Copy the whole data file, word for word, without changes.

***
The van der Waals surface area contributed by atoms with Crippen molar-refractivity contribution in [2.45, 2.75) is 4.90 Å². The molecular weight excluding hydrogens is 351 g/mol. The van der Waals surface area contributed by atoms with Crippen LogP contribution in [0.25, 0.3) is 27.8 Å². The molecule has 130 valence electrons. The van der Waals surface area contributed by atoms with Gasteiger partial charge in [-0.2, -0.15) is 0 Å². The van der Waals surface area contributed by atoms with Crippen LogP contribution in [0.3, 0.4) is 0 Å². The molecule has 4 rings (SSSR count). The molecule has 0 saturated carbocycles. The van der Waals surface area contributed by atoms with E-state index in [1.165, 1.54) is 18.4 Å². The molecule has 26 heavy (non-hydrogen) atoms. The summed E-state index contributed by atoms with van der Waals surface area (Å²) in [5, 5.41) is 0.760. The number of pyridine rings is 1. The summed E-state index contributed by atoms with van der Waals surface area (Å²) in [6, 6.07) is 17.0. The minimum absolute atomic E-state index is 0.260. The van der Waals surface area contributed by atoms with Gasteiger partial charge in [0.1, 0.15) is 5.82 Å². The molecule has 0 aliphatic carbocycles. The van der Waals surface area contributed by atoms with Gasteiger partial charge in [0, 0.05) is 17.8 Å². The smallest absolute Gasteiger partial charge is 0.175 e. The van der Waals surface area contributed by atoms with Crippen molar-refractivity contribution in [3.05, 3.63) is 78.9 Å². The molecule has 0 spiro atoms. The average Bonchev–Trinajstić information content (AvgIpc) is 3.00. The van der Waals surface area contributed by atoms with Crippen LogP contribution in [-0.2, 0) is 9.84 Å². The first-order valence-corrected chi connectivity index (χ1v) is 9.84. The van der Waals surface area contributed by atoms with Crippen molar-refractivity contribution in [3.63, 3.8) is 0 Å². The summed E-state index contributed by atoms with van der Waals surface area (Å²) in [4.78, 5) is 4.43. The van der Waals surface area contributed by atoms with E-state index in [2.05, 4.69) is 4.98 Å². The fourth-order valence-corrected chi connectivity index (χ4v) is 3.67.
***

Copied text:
The van der Waals surface area contributed by atoms with Crippen molar-refractivity contribution in [2.45, 2.75) is 4.90 Å². The molecular weight excluding hydrogens is 351 g/mol. The van der Waals surface area contributed by atoms with Crippen LogP contribution in [0.25, 0.3) is 27.8 Å². The molecule has 130 valence electrons. The van der Waals surface area contributed by atoms with Gasteiger partial charge in [-0.2, -0.15) is 0 Å². The van der Waals surface area contributed by atoms with Crippen LogP contribution in [0.3, 0.4) is 0 Å². The molecule has 4 rings (SSSR count). The molecule has 0 saturated carbocycles. The van der Waals surface area contributed by atoms with E-state index in [1.165, 1.54) is 18.4 Å². The molecule has 26 heavy (non-hydrogen) atoms. The summed E-state index contributed by atoms with van der Waals surface area (Å²) in [5, 5.41) is 0.760. The number of pyridine rings is 1. The summed E-state index contributed by atoms with van der Waals surface area (Å²) in [6, 6.07) is 17.0. The minimum absolute atomic E-state index is 0.260. The van der Waals surface area contributed by atoms with Gasteiger partial charge in [0.1, 0.15) is 5.82 Å². The molecule has 0 aliphatic carbocycles. The van der Waals surface area contributed by atoms with Gasteiger partial charge in [0, 0.05) is 17.8 Å². The smallest absolute Gasteiger partial charge is 0.175 e. The van der Waals surface area contributed by atoms with Crippen molar-refractivity contribution in [3.05, 3.63) is 78.9 Å². The molecule has 0 spiro atoms. The average Bonchev–Trinajstić information content (AvgIpc) is 3.00. The van der Waals surface area contributed by atoms with Crippen LogP contribution in [-0.2, 0) is 9.84 Å². The first-order valence-corrected chi connectivity index (χ1v) is 9.84. The van der Waals surface area contributed by atoms with Crippen molar-refractivity contribution in [3.63, 3.8) is 0 Å². The summed E-state index contributed by atoms with van der Waals surface area (Å²) in [4.78, 5) is 4.43. The van der Waals surface area contributed by atoms with E-state index in [2.05, 4.69) is 4.98 Å². The fourth-order valence-corrected chi connectivity index (χ4v) is 3.67.